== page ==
We’re one month in, and when people ask me “How are you doing?” my response depends on the day, and sometimes even the hour. One moment I will think, I’ve got this. The next, I will feel on the verge of a breakdown, bogged down by exhaustion, about to drown in the sea of this responsibility. The one thing that keeps bringing me back up is the relentless faith that this rollercoaster is all normal. Even if it isn’t, I am telling myself that it is, and my mom tells me it is, and Kevin’s mom too. That this is all part of the experience. That being said, I have learned a few things about being a new mom to two babies under two years old. I figured I would share them here for any woman that finds herself in my shoes. And for myself should I forget my own advice.
1. Never pass up the opportunity for a nap. EVER. Five minutes for me now can be as refreshing as 5 hours was in my college years. If at any point during the day both babies are asleep, I am too. Any time I’ve opted to get something done, I’ve regretted it later. Making Applesauce and Cinnamon ornaments when you could be sleeping isn’t heroic. It’s stupid. Just buy yourself a scented candle and get your butt in bed.
2. Never pass up an opportunity to shower unless it conflicts with your opportunity for a nap. Which it probably does. So stock up on dry shampoo and educate yourself on how to use baby wipes for a runner’s shower.
3. Simplify, simplify, simplify. This can mean anything from doing your grocery shopping online to buying yourself some paper plates and bowls. I especially like the concept of freezer meals. I cannot tell you how much I appreciated this one feat of my nesting. We have since used up our reserves, but I’ve started to restock them by doubling up a meal a week and throwing one of the pair in the freezer.
Anything you can do to make managing a household a little easier, do it.
4. If you can’t find the milk, check on top of the fridge. I thought pregnancy brain was bad until I got my new-mommy-of-two-under-two brain. To accommodate for a new degree of mindlessness, I strongly recommend having a designated place for your keys. A very specific place like “in a bowl on the counter five inches to the left of the toaster”. If you don’t get in the habit of ALWAYS putting them in the same place, you run the risk of 1. Forgetting where you put them or 2. Letting them fall into the hands of your toddler. I don’t know which is a worse scenario, but certainly neither one is ideal.
5. Ask for help. I’m working on this one. The fact that you have no time for anything except changing diapers, feeding babies, and getting acquainted with the new little person in your house works to your advantage here. Anyone in your company will gladly watch your little monsters for you because your taking a shower is doing EVERYONE a favor.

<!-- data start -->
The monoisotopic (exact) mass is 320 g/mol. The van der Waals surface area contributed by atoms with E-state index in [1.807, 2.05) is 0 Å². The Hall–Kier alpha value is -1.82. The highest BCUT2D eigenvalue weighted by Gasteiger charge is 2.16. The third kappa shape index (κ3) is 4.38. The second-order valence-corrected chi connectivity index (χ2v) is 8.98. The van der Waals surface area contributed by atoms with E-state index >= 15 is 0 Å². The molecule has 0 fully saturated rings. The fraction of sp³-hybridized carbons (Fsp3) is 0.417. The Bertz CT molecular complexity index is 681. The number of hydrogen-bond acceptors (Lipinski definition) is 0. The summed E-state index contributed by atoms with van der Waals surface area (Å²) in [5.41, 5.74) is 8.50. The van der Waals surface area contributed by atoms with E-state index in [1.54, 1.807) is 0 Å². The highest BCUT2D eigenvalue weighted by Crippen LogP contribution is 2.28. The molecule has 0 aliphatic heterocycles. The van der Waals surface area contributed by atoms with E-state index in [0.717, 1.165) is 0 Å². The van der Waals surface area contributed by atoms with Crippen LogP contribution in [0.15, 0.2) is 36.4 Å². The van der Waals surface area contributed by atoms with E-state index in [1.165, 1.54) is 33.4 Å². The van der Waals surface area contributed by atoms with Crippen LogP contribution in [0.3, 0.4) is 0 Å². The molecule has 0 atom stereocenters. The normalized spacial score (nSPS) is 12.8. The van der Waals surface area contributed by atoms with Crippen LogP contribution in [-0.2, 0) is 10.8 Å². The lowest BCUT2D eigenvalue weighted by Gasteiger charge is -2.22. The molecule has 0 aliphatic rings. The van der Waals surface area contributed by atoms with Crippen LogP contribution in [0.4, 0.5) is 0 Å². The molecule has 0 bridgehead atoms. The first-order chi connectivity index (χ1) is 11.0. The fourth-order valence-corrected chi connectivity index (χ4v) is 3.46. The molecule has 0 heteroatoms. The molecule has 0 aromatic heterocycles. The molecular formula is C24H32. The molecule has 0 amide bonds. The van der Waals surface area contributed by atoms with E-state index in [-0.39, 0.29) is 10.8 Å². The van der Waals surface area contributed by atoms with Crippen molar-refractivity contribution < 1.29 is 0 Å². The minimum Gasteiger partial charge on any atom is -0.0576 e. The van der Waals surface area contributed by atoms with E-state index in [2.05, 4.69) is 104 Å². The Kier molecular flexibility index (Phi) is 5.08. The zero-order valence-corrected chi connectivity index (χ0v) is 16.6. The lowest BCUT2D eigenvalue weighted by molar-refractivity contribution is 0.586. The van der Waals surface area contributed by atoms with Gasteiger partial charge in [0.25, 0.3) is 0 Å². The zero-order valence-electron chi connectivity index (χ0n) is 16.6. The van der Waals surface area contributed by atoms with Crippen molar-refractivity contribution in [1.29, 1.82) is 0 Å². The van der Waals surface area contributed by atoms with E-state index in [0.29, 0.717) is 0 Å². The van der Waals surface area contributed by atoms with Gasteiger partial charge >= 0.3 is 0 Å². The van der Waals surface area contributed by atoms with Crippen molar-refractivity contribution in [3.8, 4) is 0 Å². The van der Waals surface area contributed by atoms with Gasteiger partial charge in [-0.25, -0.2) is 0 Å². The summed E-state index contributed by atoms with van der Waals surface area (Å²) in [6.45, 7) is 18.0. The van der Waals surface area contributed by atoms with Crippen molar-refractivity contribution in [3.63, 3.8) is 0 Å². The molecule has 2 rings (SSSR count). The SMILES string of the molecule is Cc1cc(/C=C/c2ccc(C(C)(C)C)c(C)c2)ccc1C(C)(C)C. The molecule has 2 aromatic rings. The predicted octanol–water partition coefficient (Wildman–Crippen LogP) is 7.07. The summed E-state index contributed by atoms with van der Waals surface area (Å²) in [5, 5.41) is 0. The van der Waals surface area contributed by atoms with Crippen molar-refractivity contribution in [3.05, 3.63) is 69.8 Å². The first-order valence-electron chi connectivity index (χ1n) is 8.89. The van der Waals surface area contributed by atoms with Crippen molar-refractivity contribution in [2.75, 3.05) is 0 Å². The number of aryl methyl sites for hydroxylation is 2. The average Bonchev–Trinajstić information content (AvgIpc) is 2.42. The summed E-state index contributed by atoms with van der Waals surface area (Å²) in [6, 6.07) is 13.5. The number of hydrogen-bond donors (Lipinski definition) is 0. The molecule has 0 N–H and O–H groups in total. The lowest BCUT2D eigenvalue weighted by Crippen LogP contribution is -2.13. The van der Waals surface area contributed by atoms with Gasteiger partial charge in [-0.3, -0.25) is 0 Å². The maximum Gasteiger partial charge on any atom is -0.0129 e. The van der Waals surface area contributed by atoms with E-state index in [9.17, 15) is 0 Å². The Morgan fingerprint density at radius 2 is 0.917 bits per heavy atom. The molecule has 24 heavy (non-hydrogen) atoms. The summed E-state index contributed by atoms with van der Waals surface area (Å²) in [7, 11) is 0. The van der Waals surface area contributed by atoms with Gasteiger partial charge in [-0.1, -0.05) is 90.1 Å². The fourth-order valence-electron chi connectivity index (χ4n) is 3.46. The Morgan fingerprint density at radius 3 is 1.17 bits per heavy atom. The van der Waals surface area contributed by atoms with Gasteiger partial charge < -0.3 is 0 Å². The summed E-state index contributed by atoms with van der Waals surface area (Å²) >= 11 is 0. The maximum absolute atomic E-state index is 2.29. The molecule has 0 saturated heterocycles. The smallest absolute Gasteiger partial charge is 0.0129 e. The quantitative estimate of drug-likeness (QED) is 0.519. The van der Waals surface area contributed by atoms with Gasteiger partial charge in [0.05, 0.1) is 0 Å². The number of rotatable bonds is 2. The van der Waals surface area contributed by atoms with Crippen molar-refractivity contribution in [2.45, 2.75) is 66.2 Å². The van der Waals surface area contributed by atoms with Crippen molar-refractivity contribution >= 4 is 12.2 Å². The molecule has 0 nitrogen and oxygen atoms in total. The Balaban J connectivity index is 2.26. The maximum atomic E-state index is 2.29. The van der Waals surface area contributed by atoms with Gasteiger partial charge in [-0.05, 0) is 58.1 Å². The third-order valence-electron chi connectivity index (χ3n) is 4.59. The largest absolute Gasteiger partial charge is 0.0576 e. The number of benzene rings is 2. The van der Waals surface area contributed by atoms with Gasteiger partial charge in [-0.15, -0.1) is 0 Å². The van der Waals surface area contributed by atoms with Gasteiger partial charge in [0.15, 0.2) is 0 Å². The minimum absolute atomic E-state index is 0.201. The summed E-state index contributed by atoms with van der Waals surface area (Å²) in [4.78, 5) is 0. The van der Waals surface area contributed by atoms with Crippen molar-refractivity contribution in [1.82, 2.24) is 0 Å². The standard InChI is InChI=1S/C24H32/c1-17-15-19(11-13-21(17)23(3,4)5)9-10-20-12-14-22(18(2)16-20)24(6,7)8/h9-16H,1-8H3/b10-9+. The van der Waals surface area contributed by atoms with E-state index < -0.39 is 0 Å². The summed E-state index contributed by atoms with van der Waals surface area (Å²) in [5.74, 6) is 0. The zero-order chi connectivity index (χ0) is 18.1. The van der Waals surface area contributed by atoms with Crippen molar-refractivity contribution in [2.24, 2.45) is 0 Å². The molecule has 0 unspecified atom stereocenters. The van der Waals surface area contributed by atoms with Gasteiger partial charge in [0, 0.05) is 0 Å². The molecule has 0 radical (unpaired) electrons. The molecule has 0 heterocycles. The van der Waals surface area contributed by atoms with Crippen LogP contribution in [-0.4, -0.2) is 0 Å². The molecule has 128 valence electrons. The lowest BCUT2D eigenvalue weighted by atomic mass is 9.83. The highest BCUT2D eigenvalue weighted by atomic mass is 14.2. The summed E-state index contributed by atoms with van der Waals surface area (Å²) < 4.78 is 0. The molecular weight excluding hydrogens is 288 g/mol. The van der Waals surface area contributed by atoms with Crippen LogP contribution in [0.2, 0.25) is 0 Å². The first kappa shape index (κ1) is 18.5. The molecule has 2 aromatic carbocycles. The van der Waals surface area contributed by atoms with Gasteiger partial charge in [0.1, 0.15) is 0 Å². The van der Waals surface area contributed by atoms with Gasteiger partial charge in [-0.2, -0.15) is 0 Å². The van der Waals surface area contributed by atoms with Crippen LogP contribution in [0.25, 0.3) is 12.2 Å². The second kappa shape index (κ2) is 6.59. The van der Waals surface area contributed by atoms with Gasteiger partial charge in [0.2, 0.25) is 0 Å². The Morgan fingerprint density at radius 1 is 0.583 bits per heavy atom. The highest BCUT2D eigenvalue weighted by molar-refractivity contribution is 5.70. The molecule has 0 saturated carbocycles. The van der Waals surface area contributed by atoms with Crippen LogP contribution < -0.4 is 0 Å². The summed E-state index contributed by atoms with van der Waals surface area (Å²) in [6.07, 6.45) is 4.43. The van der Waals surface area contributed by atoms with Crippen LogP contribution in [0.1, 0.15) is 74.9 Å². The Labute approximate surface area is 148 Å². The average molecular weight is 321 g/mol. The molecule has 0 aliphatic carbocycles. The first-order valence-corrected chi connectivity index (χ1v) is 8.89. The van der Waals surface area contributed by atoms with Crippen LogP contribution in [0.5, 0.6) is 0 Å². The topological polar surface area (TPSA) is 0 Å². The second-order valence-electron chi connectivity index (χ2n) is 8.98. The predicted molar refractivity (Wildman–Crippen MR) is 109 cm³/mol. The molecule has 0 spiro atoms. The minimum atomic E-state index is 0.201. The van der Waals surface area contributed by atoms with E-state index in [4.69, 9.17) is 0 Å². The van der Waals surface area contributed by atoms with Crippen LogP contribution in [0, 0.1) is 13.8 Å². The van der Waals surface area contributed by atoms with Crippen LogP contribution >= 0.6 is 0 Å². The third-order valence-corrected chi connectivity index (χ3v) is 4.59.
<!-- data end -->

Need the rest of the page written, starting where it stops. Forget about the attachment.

6. Quit being so hard on yourself. Another toughie for me. Apparently, you are delusional if you think you can do it all. And delusional doesn’t mix well with hormonal. So, especially that first month, cut yourself some slack. It’s not the end of the world if the floor doesn’t get mopped this week.
7. Prioritize. Picture this: You’re dealing with a pooptastrophe. Little baby just defied the laws of physics and pooped sideways, out his diaper and onto your arm. You didn’t notice so now it’s on your hand. Meanwhile, big brother has dropped the Parmesan cheese onto the floor (which is dirty because you’ve quit being so hard on yourself) and he’s now scooping it up with a spoon and eating it. Sure eating spoonfuls of Parmesan cheese off of a dirty floor is gross. But a poop-covered hand is grosser, and so that becomes the priority. Besides, it’s the first time all day you’ve seen your toddler so quiet, so engaged. Who would’ve known spilt Parmesan was so entertaining?
8. Take a step back from the chaos and laugh. Preferably out loud. There’s probably some aspect of humor to the situation if it involves two tiny humans. Like the fact that Brayden always eats with his hands when he’s sitting at the table, but uses a spoon perfectly well to eat grated Parmesan off the floor. See. That’s funny.
9. Take a deep breath. Finish up that laugh will an inhale….. and an exhale…. Ahhh…. Feel better already, don’t you? Forget about Lamaze breathing for labor. Parenting classes should teach you about this breath. The one you take when you feel like you’re in the midst of chaos. When you’re nursing baby 2 and baby 1 pees on the kitchen floor. Or when baby 2 finally settles in for bed and you’re ready to do the same, but then baby 1 wakes up. This breath saves your sanity. The simple rush of oxygenation reminds you that you’ll survive this, and one day, probably even look back on it fondly. You’ll wish to trade a good night’s sleep for a chance to cuddle the newborn version of your grown son. Or a clean kitchen for a chance to play with his toddler-self.
10. So follows my final note: At the end of your seemingly crazy day, when both babies are sleeping peacefully (at least for the next few minutes), and you’re ready to collapse into bed , be sure to tell your other half you love him. Because you do. Even though it may not feel like it at times, you love him for getting you into this mess in the first place. Somewhere in the densely settled fog of exhaustion, far less tangible than the sticky film on your un-mopped kitchen floor is your baby’s first smile and your toddler’s first unprompted “I love you” as you’re settling him into bed. As it turns out, this “mess” carries with it a whole bunch of wonderful.